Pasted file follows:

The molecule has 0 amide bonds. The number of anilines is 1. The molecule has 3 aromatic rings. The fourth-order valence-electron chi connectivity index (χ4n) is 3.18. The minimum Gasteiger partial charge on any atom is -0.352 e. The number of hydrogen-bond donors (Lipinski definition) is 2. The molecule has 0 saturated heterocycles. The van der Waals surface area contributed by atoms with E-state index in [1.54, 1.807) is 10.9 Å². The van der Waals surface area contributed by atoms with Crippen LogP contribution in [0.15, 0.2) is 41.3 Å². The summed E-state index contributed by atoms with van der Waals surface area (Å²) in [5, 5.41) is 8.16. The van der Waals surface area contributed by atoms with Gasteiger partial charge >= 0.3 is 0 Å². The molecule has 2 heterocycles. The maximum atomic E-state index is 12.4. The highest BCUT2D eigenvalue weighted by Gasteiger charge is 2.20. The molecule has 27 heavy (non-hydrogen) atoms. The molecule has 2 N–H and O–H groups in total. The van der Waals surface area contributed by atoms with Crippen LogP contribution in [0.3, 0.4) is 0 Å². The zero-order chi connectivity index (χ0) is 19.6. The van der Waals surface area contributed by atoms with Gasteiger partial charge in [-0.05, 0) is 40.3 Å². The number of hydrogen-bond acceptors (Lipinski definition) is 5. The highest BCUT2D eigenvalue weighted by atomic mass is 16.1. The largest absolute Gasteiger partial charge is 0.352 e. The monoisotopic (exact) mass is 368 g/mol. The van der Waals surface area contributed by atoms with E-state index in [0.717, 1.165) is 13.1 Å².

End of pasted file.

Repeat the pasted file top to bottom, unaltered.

The molecule has 0 amide bonds. The number of anilines is 1. The molecule has 3 aromatic rings. The fourth-order valence-electron chi connectivity index (χ4n) is 3.18. The minimum Gasteiger partial charge on any atom is -0.352 e. The number of hydrogen-bond donors (Lipinski definition) is 2. The molecule has 0 saturated heterocycles. The van der Waals surface area contributed by atoms with E-state index in [1.54, 1.807) is 10.9 Å². The van der Waals surface area contributed by atoms with Crippen LogP contribution in [0.15, 0.2) is 41.3 Å². The summed E-state index contributed by atoms with van der Waals surface area (Å²) in [5, 5.41) is 8.16. The van der Waals surface area contributed by atoms with Gasteiger partial charge >= 0.3 is 0 Å². The molecule has 2 heterocycles. The maximum atomic E-state index is 12.4. The highest BCUT2D eigenvalue weighted by Gasteiger charge is 2.20. The molecule has 27 heavy (non-hydrogen) atoms. The molecule has 2 N–H and O–H groups in total. The van der Waals surface area contributed by atoms with Crippen LogP contribution in [0.3, 0.4) is 0 Å². The zero-order chi connectivity index (χ0) is 19.6. The van der Waals surface area contributed by atoms with Gasteiger partial charge in [-0.05, 0) is 40.3 Å². The number of hydrogen-bond acceptors (Lipinski definition) is 5. The highest BCUT2D eigenvalue weighted by atomic mass is 16.1. The largest absolute Gasteiger partial charge is 0.352 e. The monoisotopic (exact) mass is 368 g/mol. The van der Waals surface area contributed by atoms with E-state index in [0.717, 1.165) is 13.1 Å².